That said, the emphasis on entertainment at American Dream is relevant to every retail channel. Even the most traditional shopping center needs to consider the total customer experience. When faced with a choice between a destination that offers a chance to combine shopping with dining, a personal care appointment, or some kind of entertainment option, versus a destination that is almost exclusively stores, most people will choose the experience that goes beyond merely purchasing goods.

Of course, not every shopping experience is a mall. But even a stand-alone store should consider the experience it provides, and suppliers should think about how any environment will impact the sales of its products. A small brick-and-mortar location may not be able to tout a water park and a roller coaster but it can consider how customers will interact with the goods it carries. Are shoppers able to see everything easily? Are there ways to demo products? Can employees provide interactive presentations in the store? Are fitting rooms inviting and comfortable? Every square foot of a store should enhance the buyer experience.

And what about that eCommerce site? Is it as engaging as it should be? Does it offer videos that give customers a better sense of the product? Are there detailed item specifications that give buyers added confidence and make them more likely to click on the BUY button? While online channels may not be physical and able to provide touch or live human interaction, they do need to deliver the kind of experience that makes shoppers enthusiastic.

Suppliers should also think about how they can make their products part of an enhanced environment. Are there inventive merchandising solutions? Can you build touch or sound into displays? Does your packaging communicate the right messages about your product? Today’s shopper is more knowledgeable and has greater access to information than ever before. They are also demanding and impatient — a site that is slow will drag down sales.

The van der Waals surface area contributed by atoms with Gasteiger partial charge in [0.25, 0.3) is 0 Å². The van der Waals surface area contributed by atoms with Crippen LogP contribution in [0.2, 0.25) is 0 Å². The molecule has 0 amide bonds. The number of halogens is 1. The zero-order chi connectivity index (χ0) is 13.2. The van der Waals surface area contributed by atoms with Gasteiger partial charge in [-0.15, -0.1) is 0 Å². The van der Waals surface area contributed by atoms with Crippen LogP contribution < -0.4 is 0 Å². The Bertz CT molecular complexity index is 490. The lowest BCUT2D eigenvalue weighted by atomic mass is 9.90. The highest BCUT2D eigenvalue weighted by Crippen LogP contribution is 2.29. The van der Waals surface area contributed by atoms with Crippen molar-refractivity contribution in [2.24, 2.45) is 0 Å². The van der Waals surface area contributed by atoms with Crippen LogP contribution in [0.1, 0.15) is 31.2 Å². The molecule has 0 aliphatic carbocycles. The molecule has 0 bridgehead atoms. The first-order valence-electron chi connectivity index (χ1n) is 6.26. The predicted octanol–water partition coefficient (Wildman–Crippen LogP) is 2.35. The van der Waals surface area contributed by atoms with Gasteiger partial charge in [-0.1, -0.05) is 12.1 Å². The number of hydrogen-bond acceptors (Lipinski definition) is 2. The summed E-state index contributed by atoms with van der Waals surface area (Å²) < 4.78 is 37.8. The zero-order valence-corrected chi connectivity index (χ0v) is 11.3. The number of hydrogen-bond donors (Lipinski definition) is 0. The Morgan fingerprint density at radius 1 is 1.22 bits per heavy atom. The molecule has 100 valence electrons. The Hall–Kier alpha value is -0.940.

Every supplier should offer at least one thing that American Dream does.

Flexibility

Okay. So what’s the most valuable thing American Dream offers?

Flexibility.

You see, American Dream can be all kinds of things to all kinds of people. It can be a venue for a specific activity on one visit, and a spot for something else entirely when someone returns. It can be a movie complex, a ski slope, a skating rink, a theme park or, yes, a place to buy a well-tailored dress shirt or a new cocktail dress.

We can’t always be all things to all people but in today’s retail environment, we do need to be willing to adapt. Flexibility is critical for both stores and brands.

Suppliers need to be flexible with retail partners. That means being able to handle everything that might get thrown your way, from drop shipping and branded packing slips to online sales and multiple packing options. The right EDI and order management provider can certainly help with that so choose an innovative partner that will help you work quickly and efficiently.

Once it opens, the American Dream will be a $5 billion investment. And it will be a reminder that retail is constantly changing and the companies that succeed will be the ones who are always trying to figure out what’s next.

Different sales channels, new marketplaces, better customer experiences — you can learn more in our Integrations section about how to adapt, move quickly, and be flexible when processing orders.